As the parties geared up for Election Day and beyond, it was clear both had marshaled impressive forces, though the Democrats claimed to have the edge in troop strength.
Robert F. Bauer, the Democratic National Committee's national counsel for voter protection, said the party had assembled the biggest collection of volunteer lawyers ever.
"It is the largest law firm in the United States," Mr. Bauer said of his team. "If we paid everyone at the prevailing market rate, it would rank among the more robust economies in the world."
Mindy Tucker Fletcher, a senior adviser to the Republican party in Florida, said she was unimpressed. "Why is that something to be proud of?" she asked, adding that "we have lawyers in every county, and at the state level."
Daniel J. Hoffheimer, the state legal counsel for the Kerry campaign in Ohio, said he had recruited lead lawyers in virtually every one of the state's 88 counties. He said three issues could ripen into postelection lawsuits if the vote was close in Ohio: provisional ballots, challenges to voters and absentee ballots.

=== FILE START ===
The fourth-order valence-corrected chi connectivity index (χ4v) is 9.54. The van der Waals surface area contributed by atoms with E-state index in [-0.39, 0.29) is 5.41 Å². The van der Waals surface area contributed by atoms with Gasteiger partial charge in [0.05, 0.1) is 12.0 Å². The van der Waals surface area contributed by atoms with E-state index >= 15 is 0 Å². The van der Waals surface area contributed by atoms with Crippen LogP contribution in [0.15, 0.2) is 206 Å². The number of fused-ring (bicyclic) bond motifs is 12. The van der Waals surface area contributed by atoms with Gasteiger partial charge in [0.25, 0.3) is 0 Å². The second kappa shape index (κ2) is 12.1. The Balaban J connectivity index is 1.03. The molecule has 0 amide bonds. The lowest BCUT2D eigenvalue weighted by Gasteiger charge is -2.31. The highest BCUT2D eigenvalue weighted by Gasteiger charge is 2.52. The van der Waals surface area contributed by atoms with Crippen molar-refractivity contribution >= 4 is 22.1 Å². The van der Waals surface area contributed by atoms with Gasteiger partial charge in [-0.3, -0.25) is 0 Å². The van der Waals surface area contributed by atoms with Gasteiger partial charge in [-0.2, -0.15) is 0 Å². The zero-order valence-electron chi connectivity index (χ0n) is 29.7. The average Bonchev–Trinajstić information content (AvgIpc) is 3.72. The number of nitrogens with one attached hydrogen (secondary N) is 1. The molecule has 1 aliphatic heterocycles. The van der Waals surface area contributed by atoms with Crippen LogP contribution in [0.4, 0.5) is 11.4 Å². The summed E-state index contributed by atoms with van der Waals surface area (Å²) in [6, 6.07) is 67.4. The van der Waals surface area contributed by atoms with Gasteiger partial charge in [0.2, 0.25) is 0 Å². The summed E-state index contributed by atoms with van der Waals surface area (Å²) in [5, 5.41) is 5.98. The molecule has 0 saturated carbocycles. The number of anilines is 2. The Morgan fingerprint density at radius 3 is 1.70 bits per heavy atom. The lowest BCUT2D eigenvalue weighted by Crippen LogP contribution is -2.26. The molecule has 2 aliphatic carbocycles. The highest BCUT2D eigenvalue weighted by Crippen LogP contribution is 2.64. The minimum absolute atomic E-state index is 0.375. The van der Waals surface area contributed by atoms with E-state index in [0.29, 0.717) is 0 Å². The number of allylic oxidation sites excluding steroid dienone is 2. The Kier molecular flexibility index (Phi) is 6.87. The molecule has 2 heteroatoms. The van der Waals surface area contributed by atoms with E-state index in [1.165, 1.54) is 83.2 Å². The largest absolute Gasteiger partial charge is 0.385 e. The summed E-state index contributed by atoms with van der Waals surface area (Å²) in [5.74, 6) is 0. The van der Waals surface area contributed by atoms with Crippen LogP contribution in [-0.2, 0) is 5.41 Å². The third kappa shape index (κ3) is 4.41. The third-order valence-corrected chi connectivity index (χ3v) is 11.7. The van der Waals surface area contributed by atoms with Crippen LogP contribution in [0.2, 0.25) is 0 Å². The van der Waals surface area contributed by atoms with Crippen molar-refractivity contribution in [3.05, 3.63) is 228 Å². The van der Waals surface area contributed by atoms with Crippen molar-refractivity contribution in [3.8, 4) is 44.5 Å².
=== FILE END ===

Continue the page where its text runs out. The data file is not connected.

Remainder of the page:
Both sides agreed that no one knew where significant trouble would break out or what specific legal issues would be involved. But all concerned said they had tried to learn from the litigation chaos in Florida in 2000.
"Last time everybody was entirely unprepared," said Barry Richard, who represented the Bush campaign in Florida in 2000. "We had to organize very quickly. Nobody expected it to begin with and nobody expected the magnitude of it or the length of it. We suddenly found ourselves facing three trials, any one of which could have made the difference in the election."
James Dao reported from Columbus for this article, and Adam Liptak from New York.